During that reporting period, did your intentions about the book change at all?
My intention at first was just to tell a story of a little-known, underappreciated American hero in a lively and textured way. But as I continued to work on the book, the climate around the issue of press freedom began to change. Or at least the climate of press freedom became an issue in and of itself. We can certainly say that with the election of Donald Trump in 2016, the press became a much more divisive point of debate in American society. And suddenly, when I told people what I was working on, the reaction went from being, “Oh, that sounds interesting” to “Wow, that’s really timely.”
What are some timely lessons we can learn from Lovejoy’s story?
There are just so many. If you look at the mob insurrection of January 6, , you can draw a line to the 1837 mob that killed Lovejoy. I’m not trying to say their motivations were the same, but what gets overlooked from January 6 is that those insurrectionists attacked the press before the U.S. Capitol. They destroyed equipment, intimidated journalists trying to cover the events, and seemed lethal in doing so. It’s not an abstraction when we say that insurrection was a blow to our democracy. It was a direct blow to the press and their freedom. So, Lovejoy’s story is very instructive in the modern era because it does two things. It reveals the sacrifices real Americans made to defend and expand the rights of the press. And it points out that these rights weren’t fully baked at the time of the country’s founding and had to be fought for, and they’re still fragile.
As a journalist, did you draw any personal lessons from Lovejoy?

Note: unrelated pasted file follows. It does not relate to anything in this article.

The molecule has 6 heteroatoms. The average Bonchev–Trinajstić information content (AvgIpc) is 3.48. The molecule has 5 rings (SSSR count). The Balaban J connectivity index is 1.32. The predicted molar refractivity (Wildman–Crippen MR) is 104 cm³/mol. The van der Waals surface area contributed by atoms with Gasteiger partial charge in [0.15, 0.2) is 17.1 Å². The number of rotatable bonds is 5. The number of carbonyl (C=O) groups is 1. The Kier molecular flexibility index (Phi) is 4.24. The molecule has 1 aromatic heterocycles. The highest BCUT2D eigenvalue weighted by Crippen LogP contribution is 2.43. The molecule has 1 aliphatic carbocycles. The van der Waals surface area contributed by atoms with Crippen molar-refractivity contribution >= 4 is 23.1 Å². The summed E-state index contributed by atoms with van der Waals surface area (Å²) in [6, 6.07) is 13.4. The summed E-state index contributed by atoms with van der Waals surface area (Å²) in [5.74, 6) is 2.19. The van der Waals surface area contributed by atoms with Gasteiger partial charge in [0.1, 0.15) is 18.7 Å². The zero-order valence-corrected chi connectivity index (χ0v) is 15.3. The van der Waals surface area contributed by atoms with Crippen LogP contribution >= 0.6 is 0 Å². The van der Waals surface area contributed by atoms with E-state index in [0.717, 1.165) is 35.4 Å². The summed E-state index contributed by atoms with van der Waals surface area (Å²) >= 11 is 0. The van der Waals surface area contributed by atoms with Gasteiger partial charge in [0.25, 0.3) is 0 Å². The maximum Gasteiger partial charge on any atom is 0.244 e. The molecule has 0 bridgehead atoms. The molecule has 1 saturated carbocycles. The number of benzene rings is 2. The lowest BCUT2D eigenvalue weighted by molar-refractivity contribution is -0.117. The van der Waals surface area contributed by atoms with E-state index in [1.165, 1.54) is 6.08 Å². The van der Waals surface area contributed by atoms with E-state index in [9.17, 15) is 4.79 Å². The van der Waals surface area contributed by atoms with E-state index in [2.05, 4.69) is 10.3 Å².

To me, one of the most dramatic things about him is his courage. Journalism, by its nature, is a profession that requires personal courage. I don’t necessarily mean that every day one puts their life at risk. But I can tell you as a former foreign correspondent that one does from time to time. What’s so remarkable about Lovejoy’s show of courage is his isolation. He was out on the frontier without an infrastructure of safety. He had some friends, fellow Presbyterians, and others, who supported his newspaper and right to publish, but for the most part, he was on his own to decide some very important questions. For example, do I quit this business? He has a wife, a small infant. His wife was living in such abject terror that she was bedridden because of fear. So here’s a guy who chooses to continue publishing, even though no one in authority is protecting him. I find that remarkable when it’d have been so much easier just to quit.
Ken Ellingwood is a writer and longtime former correspondent for the Los Angeles Times. During his newspaper career, Ellingwood wrote stories from more than a dozen countries, including from armed-conflict zones in Iraq, the Gaza Strip, and the Israeli-Lebanese border. He has covered earthquakes in Iran and Haiti, a papal visit to Cuba, street protests in Lebanon, and a devastating drug war in Mexico.
He has won a number of journalism awards and is the author of Hard Line: Life and Death on the U.S.-Mexico Border, an account of his years covering immigration. He currently lives in Burlington, Vt.
In a Competitive League, Mules Ski to Win
Colby’s Alpine and Nordic ski teams tackle dramatically different terrain, but they have one thing in common: a culture of success
Watson Fellowship Finalists Anticipate Transformative Experience
A once-in-a-lifetime opportunity for travel and self-discovery awaits four seniors competing for a prestigious national fellowship
Telling the Story
How journalism has been a grounding force for Assistant Professor of African-American Studies Sonya Donaldson